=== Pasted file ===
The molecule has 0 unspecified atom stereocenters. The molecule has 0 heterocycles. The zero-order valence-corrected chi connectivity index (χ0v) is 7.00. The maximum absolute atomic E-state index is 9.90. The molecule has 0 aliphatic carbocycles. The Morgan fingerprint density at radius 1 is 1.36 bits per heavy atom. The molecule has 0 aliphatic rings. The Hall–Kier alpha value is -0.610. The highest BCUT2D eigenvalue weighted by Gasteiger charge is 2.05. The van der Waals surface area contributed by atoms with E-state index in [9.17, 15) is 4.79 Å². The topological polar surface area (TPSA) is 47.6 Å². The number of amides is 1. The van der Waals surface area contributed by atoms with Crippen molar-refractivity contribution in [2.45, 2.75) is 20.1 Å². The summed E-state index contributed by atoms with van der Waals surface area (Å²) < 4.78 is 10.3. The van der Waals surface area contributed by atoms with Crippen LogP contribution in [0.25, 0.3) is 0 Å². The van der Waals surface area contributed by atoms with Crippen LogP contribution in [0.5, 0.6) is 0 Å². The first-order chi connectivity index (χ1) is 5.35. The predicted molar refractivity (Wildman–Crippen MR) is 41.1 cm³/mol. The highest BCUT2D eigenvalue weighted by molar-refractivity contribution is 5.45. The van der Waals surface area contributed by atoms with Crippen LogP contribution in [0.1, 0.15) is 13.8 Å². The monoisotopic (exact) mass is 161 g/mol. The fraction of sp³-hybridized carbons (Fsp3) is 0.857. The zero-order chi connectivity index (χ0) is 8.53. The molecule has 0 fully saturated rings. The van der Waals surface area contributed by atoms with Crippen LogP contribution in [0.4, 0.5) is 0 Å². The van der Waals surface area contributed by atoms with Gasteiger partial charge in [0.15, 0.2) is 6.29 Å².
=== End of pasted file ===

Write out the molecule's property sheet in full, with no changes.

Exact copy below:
The molecule has 0 unspecified atom stereocenters. The molecule has 0 heterocycles. The zero-order valence-corrected chi connectivity index (χ0v) is 7.00. The maximum absolute atomic E-state index is 9.90. The molecule has 0 aliphatic carbocycles. The Morgan fingerprint density at radius 1 is 1.36 bits per heavy atom. The molecule has 0 aliphatic rings. The Hall–Kier alpha value is -0.610. The highest BCUT2D eigenvalue weighted by Gasteiger charge is 2.05. The van der Waals surface area contributed by atoms with E-state index in [9.17, 15) is 4.79 Å². The topological polar surface area (TPSA) is 47.6 Å². The number of amides is 1. The van der Waals surface area contributed by atoms with Crippen molar-refractivity contribution in [2.45, 2.75) is 20.1 Å². The summed E-state index contributed by atoms with van der Waals surface area (Å²) < 4.78 is 10.3. The van der Waals surface area contributed by atoms with Crippen LogP contribution in [0.25, 0.3) is 0 Å². The van der Waals surface area contributed by atoms with Crippen LogP contribution in [0.5, 0.6) is 0 Å². The first-order chi connectivity index (χ1) is 5.35. The predicted molar refractivity (Wildman–Crippen MR) is 41.1 cm³/mol. The highest BCUT2D eigenvalue weighted by molar-refractivity contribution is 5.45. The van der Waals surface area contributed by atoms with Crippen LogP contribution in [0.1, 0.15) is 13.8 Å². The monoisotopic (exact) mass is 161 g/mol. The fraction of sp³-hybridized carbons (Fsp3) is 0.857. The zero-order chi connectivity index (χ0) is 8.53. The molecule has 0 fully saturated rings. The van der Waals surface area contributed by atoms with Crippen LogP contribution in [0.4, 0.5) is 0 Å². The van der Waals surface area contributed by atoms with Gasteiger partial charge in [0.15, 0.2) is 6.29 Å².